It rarely works out when an artist quits one project in order to try a new one. On one hand it’s an opportunity to show a new side to your music; on the other hand you are setting yourself up for being compared to your prior work. Unfortunately, the latter is more likely.
Two of my favorites from my youth, Nine Inch Nails and Pennywise, have recently had members emerge with new projects, and both have failed to live up to what has come before.How To Destroy Angels “S/T” [The Null Corporation, 2010]
When I first heard about Trent Reznor’s side project with his wife How To Destroy Angels, I had high hopes. Since the 1999 release “The Fragile”, Nine Inch Nails have been floating pointlessly from one mediocre album to the next. While “With Teeth”, “Year Zero”, and “Things Fall Apart” have their moments, none of the albums captured the definitive works of art found in “The Downward Spiral” and “The Fragile”. Instead, they were simply a collection of songs, some good, some not so good. On the last album Trent almost sounded like an imitation of himself – a Nine Inch Nails cover band.
My dreams of a Trent Reznor resurrection of course died upon first listen to How To Destroy Angels first self-titled EP. In a nutshell: it’s a slowed down version of Nine Inch Nails with a female singer. Nothing more, nothing less. It’s all very ho-hum, yawn-inspiring stuff, and at this point, I’ve had enough with this bumbling Reznor. I wanted to hear him stretch his sound, to step outside his confined boundaries, to try something out of his realm. I wanted to hear the Reznor who once blew my mind one song at a time, a machine gun style massacre, blow after blow of incredible compositions attacking my senses. Instead, Trent toes the line with a series of six songs that could easily be B-sides from “With Teeth” and “Year Zero” (or possibly C-sides, if there is such a thing).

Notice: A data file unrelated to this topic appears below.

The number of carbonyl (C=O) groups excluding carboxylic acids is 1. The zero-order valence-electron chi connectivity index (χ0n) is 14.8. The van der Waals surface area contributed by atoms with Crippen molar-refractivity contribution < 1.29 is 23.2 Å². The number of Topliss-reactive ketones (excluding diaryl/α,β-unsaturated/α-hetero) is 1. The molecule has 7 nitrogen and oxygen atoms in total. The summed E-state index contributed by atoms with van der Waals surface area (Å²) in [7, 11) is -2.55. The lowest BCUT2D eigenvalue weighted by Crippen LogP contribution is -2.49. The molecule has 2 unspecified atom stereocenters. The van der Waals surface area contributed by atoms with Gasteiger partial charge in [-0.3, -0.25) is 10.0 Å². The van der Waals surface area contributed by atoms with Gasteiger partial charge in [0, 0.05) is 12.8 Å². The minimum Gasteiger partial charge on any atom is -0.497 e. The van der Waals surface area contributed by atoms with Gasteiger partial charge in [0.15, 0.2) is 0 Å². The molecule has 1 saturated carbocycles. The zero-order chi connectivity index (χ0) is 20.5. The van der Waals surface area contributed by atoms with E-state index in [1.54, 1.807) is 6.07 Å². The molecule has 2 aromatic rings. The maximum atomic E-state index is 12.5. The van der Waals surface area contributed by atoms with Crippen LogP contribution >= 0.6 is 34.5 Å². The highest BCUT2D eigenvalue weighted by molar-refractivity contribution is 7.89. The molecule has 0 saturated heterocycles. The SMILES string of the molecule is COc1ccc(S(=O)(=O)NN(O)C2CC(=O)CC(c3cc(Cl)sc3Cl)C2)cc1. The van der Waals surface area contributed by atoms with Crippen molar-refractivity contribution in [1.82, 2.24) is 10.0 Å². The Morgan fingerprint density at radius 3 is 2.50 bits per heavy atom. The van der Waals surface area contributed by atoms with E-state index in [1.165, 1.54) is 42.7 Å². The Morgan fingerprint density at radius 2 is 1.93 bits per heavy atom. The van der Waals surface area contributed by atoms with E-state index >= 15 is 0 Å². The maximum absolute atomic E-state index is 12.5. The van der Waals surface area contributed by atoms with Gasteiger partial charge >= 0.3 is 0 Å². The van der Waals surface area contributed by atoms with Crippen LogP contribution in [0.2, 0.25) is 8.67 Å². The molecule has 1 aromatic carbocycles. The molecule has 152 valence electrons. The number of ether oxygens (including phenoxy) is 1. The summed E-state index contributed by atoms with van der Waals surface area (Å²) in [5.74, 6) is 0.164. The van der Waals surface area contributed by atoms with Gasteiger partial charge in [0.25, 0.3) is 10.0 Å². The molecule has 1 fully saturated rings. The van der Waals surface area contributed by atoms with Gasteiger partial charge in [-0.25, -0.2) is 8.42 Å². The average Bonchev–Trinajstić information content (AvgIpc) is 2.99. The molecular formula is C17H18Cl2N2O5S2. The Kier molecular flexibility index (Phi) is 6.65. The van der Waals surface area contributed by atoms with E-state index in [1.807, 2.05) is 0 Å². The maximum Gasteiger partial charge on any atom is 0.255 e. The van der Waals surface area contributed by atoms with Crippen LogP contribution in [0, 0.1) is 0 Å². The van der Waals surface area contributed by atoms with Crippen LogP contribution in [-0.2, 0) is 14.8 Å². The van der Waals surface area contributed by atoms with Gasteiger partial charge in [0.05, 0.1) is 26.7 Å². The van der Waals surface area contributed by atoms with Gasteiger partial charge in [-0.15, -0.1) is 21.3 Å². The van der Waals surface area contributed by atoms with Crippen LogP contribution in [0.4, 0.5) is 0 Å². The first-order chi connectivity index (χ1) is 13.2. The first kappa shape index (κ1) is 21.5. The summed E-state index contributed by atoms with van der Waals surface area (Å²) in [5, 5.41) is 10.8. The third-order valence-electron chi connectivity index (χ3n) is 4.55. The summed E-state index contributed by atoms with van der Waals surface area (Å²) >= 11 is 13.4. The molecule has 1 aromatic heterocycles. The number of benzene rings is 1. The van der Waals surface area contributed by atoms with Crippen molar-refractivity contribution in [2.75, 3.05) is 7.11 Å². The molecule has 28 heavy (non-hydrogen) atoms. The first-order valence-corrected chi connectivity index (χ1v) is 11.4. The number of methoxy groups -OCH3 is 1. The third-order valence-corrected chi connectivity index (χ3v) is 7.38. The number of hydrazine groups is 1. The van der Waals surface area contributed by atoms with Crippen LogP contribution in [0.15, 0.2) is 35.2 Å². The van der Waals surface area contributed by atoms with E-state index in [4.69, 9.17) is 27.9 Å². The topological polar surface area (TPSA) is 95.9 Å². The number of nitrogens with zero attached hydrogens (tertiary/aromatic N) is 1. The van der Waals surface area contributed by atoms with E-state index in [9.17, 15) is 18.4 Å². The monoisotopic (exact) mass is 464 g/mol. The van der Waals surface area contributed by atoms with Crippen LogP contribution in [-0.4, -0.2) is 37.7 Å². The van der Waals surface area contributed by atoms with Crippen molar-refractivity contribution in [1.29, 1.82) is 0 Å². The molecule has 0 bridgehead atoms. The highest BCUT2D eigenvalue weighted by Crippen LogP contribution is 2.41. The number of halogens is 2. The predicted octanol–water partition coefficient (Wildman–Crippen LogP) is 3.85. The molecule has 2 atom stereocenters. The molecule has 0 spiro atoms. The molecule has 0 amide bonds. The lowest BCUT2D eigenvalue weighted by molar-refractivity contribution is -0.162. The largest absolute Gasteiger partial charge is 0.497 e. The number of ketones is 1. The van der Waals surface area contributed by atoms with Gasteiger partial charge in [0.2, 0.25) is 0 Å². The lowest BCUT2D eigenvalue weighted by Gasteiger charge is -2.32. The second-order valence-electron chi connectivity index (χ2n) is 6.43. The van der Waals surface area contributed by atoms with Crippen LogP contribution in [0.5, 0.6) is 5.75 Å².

I liked this song better when it was called “The Wretched”:
I don’t know how to diagnose Reznor’s issues. Is he so accustomed to his ways of approaching music that he’s no longer capable of traveling into uncharted waters (old dog new tricks theory)? Or is he so crippled by what has made him successful that he fears the thought of rocking the boat (row boat theory)? Or maybe the problem is that my expectations are too high for Trent, that my allegiance to his 90s work has left me with a sour taste in my mouth, wishing he could recapture what I felt while listening to “The Fragile” endlessly in college. Whatever the case, How To Destroy Angels doesn’t destroy any preconceptions of Trent Reznor; it only destroys my hopes for a new day for an aging has-been.The Black Pacific “S/T” [Side One Dummy, 2010]
The opening track to the Black Pacific’s debut self-titled album “The System” is the perfect example of the double-sided affair that is the “follow-up project”. While it is easily the best song on the album, it is also sounds the most like singer Jim Lindberg’s work with Pennywise. It features the same break-neck speed and anti-government sentiment that became a Pennywise staple over the past two decades.
I enjoy this Pennywise rip-off, although I swear the back-up vocals are run through an auto-tuner…you decide:
The following two-tracks continue this Pennywise imitation, which at first annoyed me due to the fact that Lindberg decided to quit Pennywise and now he’s basically playing Pennywise songs with different dudes. Lame. But then of course I heard the rest of the album, and I decided I’d take mock-Pennywise any day over songs like “Kill Your Idols” “Put Down Your Weapons”, and “Defamer”. The second half of the album featueres predictable tunes that conjure up comparisons to Blink 182, Sum 41, and Green Day. As much as I’d love to hear a new take on Jim Lindberg’s approach to punk, I doubt anyone was out there hoping to hear a poppy, overtly processed escapade through shit-town.
Just a toilet paper sampling of this shit:
I don’t know the details of why Jim left, but from what I’ve read, Pennywise plans to continue on without him. After listening to Jim Lindberg’s metaphoric pissing upon everything that is sacred in the creed of Pennywise, I have faith that the boys can start anew with a sound that is far-and-away from anything that can be labeled “pop” (or auto-tuned for that matter).